Opinion Number: 2006-01
Direct solicitation of former and present clients
Under what circumstances may an attorney conduct direct solicitation - via in-person contact or by telephone - for professional employment under Rule 7.3(a), Alabama Rules of Professional Conduct?
Rule 7.3(a), Ala. R. Prof. C., expressly authorizes an attorney to directly solicit any family member (related by blood or marriage), former client, or current client.
Rule 7.3(a) continues the traditional prohibition against direct solicitation of legal employment. That Rule provides in pertinent part the following:
Rule 7.3 Direct Contact With Prospective Clients
(a) A lawyer shall not solicit professional employment from a prospective client with whom the lawyer has no familial or current or prior professional relationship, in person or otherwise, when a significant motive for the lawyer's doing so is the lawyer's pecuniary gain. A lawyer shall not permit employees or agents of the lawyer to solicit on the lawyer's behalf. A lawyer shall not enter into an agreement for or charge or collect a fee for professional employment obtained in violation of this rule. The term "solicit" includes contact in person, by telephone, telegraph, or facsimile transmission, or by other communication directed to a specific recipient and includes contact by any written form of communication directed to a specific recipient and not meeting the requirements of subdivision (b)(2) of this rule.
Direct solicitation is disfavored, in part, because the contact between attorney and prospective client is in private and therefore, not subject to public scrutiny. As such, the attorney can overreach and "can more readily mix misleading speech with factual statements." 1 The reason for prohibiting direct solicitation is also discussed in the Comment to Rule 7.3:
There is a potential for abuse inherent in direct solicitation by a lawyer in person or by telephone, telegraph, or facsimile trans- mission of prospective clients known to need legal services. Direct solicitation subjects the non-lawyer to the private importuning of a trained advocate, in a direct interpersonal encounter. A prospective client often feels overwhelmed by the situation giving rise to the need for legal services and may have an impaired capacity for reason, judgment, and protective self-interest. Furthermore, the lawyer seeking to be retained is faced with a conflict stemming from the lawyer's own interest, which may color the advice and representation offered the vulnerable prospect.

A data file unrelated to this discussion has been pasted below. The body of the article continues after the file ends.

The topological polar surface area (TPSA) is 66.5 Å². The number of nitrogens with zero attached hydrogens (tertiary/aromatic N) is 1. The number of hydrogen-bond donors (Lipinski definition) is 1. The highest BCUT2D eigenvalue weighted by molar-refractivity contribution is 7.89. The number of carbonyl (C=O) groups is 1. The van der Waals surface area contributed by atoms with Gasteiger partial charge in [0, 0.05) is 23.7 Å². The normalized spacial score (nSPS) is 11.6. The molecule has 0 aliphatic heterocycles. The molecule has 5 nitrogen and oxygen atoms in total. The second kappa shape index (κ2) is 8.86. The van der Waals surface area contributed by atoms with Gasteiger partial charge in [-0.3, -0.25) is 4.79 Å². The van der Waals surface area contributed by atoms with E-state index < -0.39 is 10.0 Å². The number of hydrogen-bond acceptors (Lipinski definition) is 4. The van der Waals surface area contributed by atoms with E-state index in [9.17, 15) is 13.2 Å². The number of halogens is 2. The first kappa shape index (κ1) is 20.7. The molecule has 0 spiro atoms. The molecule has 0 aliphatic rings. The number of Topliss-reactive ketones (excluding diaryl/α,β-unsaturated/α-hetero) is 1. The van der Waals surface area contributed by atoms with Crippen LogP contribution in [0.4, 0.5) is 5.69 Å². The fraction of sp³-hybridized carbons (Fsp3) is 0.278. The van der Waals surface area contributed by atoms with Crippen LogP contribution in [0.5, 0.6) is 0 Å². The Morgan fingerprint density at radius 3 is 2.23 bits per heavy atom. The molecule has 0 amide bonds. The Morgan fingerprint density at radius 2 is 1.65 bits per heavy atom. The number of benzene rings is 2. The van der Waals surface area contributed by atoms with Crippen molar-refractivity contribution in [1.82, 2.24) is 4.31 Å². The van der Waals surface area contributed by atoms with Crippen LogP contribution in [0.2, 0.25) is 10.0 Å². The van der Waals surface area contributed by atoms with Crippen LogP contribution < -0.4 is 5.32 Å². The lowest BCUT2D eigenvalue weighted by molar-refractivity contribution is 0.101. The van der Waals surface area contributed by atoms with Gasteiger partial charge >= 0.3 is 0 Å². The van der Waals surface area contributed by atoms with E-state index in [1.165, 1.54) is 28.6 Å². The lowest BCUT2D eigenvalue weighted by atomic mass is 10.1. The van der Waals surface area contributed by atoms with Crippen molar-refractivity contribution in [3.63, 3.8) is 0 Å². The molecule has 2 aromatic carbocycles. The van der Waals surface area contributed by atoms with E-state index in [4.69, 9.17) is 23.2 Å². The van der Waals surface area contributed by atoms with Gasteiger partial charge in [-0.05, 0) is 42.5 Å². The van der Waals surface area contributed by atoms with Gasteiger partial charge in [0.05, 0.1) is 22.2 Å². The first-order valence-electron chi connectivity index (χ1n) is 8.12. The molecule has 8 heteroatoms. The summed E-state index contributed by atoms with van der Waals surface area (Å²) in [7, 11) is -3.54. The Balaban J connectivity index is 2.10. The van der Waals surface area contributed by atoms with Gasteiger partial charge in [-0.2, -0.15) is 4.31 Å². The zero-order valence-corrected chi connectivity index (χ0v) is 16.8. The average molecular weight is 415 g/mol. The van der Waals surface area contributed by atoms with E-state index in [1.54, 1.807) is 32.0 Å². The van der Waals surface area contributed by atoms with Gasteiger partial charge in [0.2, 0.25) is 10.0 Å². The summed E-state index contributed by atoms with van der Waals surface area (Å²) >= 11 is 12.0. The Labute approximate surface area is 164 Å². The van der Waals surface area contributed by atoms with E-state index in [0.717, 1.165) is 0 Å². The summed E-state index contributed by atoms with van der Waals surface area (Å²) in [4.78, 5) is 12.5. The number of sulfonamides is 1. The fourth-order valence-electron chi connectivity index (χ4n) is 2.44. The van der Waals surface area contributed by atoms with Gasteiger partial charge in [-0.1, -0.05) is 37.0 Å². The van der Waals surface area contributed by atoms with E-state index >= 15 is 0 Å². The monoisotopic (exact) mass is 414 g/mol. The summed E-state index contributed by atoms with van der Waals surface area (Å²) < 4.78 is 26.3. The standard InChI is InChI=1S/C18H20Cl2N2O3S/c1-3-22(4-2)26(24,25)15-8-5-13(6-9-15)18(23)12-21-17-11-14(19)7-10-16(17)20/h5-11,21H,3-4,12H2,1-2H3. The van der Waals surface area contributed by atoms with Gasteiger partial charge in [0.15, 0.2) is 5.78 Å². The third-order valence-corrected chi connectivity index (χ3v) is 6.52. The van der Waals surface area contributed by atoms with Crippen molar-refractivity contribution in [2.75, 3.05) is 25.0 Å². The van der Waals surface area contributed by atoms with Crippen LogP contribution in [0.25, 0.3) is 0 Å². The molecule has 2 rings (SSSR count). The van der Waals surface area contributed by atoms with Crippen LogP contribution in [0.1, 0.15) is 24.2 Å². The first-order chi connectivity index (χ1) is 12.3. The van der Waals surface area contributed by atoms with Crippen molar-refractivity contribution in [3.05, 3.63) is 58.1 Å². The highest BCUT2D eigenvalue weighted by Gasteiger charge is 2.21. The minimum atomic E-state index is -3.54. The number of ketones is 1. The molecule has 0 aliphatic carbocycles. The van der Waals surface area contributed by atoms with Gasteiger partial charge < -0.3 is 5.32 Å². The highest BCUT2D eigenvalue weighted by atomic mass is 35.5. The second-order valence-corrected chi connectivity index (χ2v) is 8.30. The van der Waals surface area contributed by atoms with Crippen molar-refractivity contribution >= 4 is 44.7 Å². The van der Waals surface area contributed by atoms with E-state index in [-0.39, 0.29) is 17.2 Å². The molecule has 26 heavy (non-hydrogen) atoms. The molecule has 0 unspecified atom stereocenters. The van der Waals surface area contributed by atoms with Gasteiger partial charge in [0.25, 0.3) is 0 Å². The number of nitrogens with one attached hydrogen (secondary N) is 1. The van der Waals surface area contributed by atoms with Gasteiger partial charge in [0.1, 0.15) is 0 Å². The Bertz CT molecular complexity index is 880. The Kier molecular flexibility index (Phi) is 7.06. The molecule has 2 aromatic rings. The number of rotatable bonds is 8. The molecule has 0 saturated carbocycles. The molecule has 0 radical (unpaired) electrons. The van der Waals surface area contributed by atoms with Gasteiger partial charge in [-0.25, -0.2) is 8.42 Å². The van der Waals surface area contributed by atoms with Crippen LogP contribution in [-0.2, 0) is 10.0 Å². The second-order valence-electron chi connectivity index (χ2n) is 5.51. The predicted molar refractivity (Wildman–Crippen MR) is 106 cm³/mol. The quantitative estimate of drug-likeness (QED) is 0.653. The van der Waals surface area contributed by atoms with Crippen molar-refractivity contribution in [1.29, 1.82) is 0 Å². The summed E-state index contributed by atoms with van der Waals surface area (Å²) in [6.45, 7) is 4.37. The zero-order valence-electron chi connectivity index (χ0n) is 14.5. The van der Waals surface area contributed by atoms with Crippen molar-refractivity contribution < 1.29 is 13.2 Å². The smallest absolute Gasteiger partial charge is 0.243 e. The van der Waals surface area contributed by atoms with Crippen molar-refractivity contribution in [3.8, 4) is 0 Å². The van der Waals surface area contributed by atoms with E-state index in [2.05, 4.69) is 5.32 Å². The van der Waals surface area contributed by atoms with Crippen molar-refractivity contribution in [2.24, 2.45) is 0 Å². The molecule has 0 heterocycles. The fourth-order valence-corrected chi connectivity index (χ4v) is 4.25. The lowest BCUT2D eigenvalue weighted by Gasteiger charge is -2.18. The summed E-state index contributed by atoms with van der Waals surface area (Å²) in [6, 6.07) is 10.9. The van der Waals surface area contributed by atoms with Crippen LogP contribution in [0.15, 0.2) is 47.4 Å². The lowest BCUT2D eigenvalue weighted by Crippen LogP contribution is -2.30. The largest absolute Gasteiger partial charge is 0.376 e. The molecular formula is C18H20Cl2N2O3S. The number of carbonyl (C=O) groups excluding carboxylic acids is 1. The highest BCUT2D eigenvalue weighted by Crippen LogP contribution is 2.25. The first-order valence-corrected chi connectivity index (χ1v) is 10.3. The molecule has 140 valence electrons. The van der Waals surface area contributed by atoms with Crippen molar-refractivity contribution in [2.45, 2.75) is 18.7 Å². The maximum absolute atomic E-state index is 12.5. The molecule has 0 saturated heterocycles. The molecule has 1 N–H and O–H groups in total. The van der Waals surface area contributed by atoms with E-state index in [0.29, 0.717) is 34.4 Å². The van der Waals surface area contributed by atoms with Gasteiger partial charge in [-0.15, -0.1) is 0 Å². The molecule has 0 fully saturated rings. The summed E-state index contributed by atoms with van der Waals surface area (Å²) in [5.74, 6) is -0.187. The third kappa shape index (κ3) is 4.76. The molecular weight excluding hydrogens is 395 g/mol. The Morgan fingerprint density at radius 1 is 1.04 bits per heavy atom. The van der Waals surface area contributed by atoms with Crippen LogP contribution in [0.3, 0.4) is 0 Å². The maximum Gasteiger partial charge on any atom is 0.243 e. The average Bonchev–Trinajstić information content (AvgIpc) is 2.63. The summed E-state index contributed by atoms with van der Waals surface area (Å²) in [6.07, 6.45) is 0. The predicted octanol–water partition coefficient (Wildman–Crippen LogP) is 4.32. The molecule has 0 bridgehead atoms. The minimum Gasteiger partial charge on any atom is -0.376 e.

The situation is therefore fraught with the possibility of undue influence, intimidation, and overreaching. This potential for abuse inherent in direct solicitation of prospective clients justifies some restrictions, particularly since the advertising permitted under Rule 7.2 offers an alternative means of communicating necessary information to those who may be in need of legal services.
Rule 7.3(a), Ala. R. Prof. C., however, expressly exempts from the ban against solicitation those persons with whom the attorney has a familial relationship and/or a current or prior professional relationship. It is presumed less likely that an attorney would engage in abusive or misleading practices against a person with whom he enjoys a familial relationship. While there is a recent trend to also exclude close personal friends from the prohibition against direct solicitation, the Bar has yet to adopt such a provision. 2 Rather, the term "familial" literally denotes a family relationship, by either blood or marriage. It would be exceedingly difficult to enforce a rule that allowed direct solicitation of "close, personal friends." What constitutes a "close, personal" relationship would be subject to debate and individual interpretation. As such, the Commission believes that a "familial" relationship refers strictly to a family member by blood or marriage.
Current and former clients are also excluded from the prohibition against direct solicitation. Due to their previous or ongoing interaction with the attorney, current or former clients will have a sufficient basis upon which to judge whether to continue or reactivate a professional relationship with a particular attorney.
It should also be noted that in In Re Primus, 436 U.S. 412 (1978), the United States Supreme Court held that the solicitation of prospective clients by nonprofit organizations that engage in litigation as a form of political expression are entitled to First Amendment protection and not subject to disciplinary action under the First Amendment for improper solicitation. In Primus, the prospective client was contacted after she had been sterilized as a condition to receiving Medicaid benefits. Id. The attorney offered to represent her, free of charge, under the auspices of the American Civil Liberties Union. Id. The ban against direct solicitation also may not apply when the attorney is not seeking and will not receive any type of financial benefit from the representation.
To the extent that RO-93-02 opined otherwise or conflicts with this opinion, it is hereby withdrawn.
1 Hazard & Hodes, The Law of Lawyering, § 57.3, 4. 3rd Edition (2005).
2 ABA, Annotated Model Rules of Professional Conduct, 547, Fifth Edition (2003).